Mike Rooney

programming and philosophy

Lightweight Personal Finance Just Got Easier With wxBanker in Jaunty!

wxBanker, your (hopefully) favorite lightweight personal finance application, has recently been accepted into Jaunty! Aren’t familiar with it? Check out the screenshots! It took a few months of getting over the debian packaging learning curve, and about as much work getting and responding to the reviews from MOTUs, but I did it. I plan on doing a quick point release this week and releasing wxBanker, which will sport updated translations in 15 languages (thanks translators!) as well as a minor bug fix or three. Once I get that out and into Jaunty, I’ll turn my complete focus (I hope) to the 0.5 series. If you’d like to translate wxBanker to your own language or improve a few of the lacking existing translations (Bosnian, Dutch, and Portuguese particularly), I’d love it! Head over to https://launchpad.net/~wxbanker-translators and join the fun!

The 0.5 series is a refactor and a bit of a painful one, as I didn’t have a great handle on how to efficiently and smoothly refactor. I could probably do a much better job managing it now, but that’s how experience works. All in all it is a much cleaner structure and led to more and better tests, which should allow more agile development and protect against future regressions. Some of the main upcoming features I’d like to get in are transaction tagging, recurring transactions, reporting, online syncing (via mint.com), and csv imports. I’d love for at least a few of those to make it into 0.5, and there is good progress on some of them including csv imports thanks to an impressive branch from Karel. On the other hand 0.5 has already been ongoing for about 3 months and I might cut a release into a PPA and get feedback while I add new features, sorting out any 0.5 issues and leading to a robust 0.6 release.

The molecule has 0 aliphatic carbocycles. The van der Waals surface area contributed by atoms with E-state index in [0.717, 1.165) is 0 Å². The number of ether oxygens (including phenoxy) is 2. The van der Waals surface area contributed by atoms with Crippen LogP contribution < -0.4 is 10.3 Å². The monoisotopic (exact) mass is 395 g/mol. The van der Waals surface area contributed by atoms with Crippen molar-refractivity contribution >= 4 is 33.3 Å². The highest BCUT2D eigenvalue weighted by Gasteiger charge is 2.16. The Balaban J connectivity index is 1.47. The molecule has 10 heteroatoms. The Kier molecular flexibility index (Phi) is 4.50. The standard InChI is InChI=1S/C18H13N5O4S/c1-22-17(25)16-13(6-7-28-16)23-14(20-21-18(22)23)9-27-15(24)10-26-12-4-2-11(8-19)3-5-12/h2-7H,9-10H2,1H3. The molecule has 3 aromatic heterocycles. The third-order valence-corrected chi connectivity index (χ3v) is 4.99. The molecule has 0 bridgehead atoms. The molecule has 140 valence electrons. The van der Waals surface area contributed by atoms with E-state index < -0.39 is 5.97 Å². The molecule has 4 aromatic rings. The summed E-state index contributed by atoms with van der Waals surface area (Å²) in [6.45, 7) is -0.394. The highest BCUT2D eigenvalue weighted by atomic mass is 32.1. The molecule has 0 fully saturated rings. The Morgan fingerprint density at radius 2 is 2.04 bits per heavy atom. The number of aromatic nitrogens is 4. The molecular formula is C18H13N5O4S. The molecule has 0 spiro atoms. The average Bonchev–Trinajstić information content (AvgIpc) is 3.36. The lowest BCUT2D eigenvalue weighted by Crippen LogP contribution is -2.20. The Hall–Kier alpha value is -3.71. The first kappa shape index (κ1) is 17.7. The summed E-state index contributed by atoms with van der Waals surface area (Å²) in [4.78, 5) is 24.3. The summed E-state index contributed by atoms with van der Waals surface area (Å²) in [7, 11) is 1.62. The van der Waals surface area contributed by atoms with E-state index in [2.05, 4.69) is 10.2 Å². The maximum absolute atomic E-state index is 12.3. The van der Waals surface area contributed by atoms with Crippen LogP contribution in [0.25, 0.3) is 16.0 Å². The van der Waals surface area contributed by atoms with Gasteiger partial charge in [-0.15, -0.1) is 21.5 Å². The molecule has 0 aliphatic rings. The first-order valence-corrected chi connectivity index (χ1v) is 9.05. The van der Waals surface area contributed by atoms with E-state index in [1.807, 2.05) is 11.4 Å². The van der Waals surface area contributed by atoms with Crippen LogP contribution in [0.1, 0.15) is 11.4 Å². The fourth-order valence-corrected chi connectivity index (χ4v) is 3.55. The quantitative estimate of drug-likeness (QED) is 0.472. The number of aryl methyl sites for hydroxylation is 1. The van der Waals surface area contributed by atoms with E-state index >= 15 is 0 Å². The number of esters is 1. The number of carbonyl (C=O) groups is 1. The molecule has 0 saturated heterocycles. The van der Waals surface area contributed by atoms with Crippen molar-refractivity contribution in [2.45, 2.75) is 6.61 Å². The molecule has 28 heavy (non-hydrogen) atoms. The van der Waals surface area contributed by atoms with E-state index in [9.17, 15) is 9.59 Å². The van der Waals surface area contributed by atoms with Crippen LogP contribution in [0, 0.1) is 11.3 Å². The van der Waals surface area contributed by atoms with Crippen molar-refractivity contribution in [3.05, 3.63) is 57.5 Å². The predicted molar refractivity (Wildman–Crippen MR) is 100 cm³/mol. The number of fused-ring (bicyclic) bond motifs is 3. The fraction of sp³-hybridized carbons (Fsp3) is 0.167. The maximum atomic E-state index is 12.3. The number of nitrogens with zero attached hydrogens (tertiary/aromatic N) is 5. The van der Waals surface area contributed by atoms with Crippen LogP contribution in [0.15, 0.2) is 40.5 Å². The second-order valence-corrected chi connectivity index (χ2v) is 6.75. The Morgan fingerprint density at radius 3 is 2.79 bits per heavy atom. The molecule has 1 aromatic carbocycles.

Overall I have learned a TON from this project, in no small part thanks to Launchpad. wxBanker started out as a terminal application which stored everything in a pickled linked tuple that I used for myself and added features as I needed them. Eventually I added a GUI (in wxPython) and registered the project on Launchpad, to get free hosted version control as well as more formal bug tracking (instead of a text file :). The combination of Launchpad and [wx]Python being cross-platform made it accessible to everyone, and took it from a project used only by myself to a project available in 15 languages with code contributions from multiple people.

So in conclusion, thanks everyone, enjoy wxBanker in Jaunty, and look forward to future versions in my PPA. If you’re not on Jaunty yet, you can install 0.4 from my PPA, which I’ll be updating to as soon as I release it. I’d love for any of your contributions, suggestions, questions, or criticisms to end up on Launchpad. I’d love to make it as usable and intuitive as possible, so anything that is unclear or confusing would be awesome to hear.


I completely agree - having used a bunch of personal management tools I would love to have the power of wxBanker for my personal finances if only for the easy upload. You can get information about Money exchange at here:interchangefx.co.uk
David: Glad to hear it! I just updated the PPA so you can grab in Intrepid or Jaunty. If you are patching any bugs, 0.4 is a good place, and I will port them forward. Otherwise for new features, 0.5 is a good place for the work.

There is no need to wait though; that code should be released soon and I’d love more testers so feel free to do a “bzr branch lp:wxbanker/0.5” and run from there, filing any bugs on launchpad and adding any cool features!
Good to hear you’ve been working on it. Been keeping an eye on it over the past months, and hadn’t noticed any new releases. I’ve been putting off sorting out my personal finances for way too long, so tonight’s the night :-) Will send some patches your way if I come up with any improvements, but maybe I should wait for 0.5 if it’s undergoing a major change in codebase?
It is definitely in my plans to get wxBanker into Debian as well, and Ubuntu prefers it as well. I am not sure of the process involved but I will probably take a look at it after I release I am glad it interests you!

It is a fairly simple package, you could probably download the deb and use it fine in Debian, or just download the source and “python setup.py install” yourself :)
Can you add that to Debian too? Please don’t leave Debian users out in the cold yet again Ubuntu!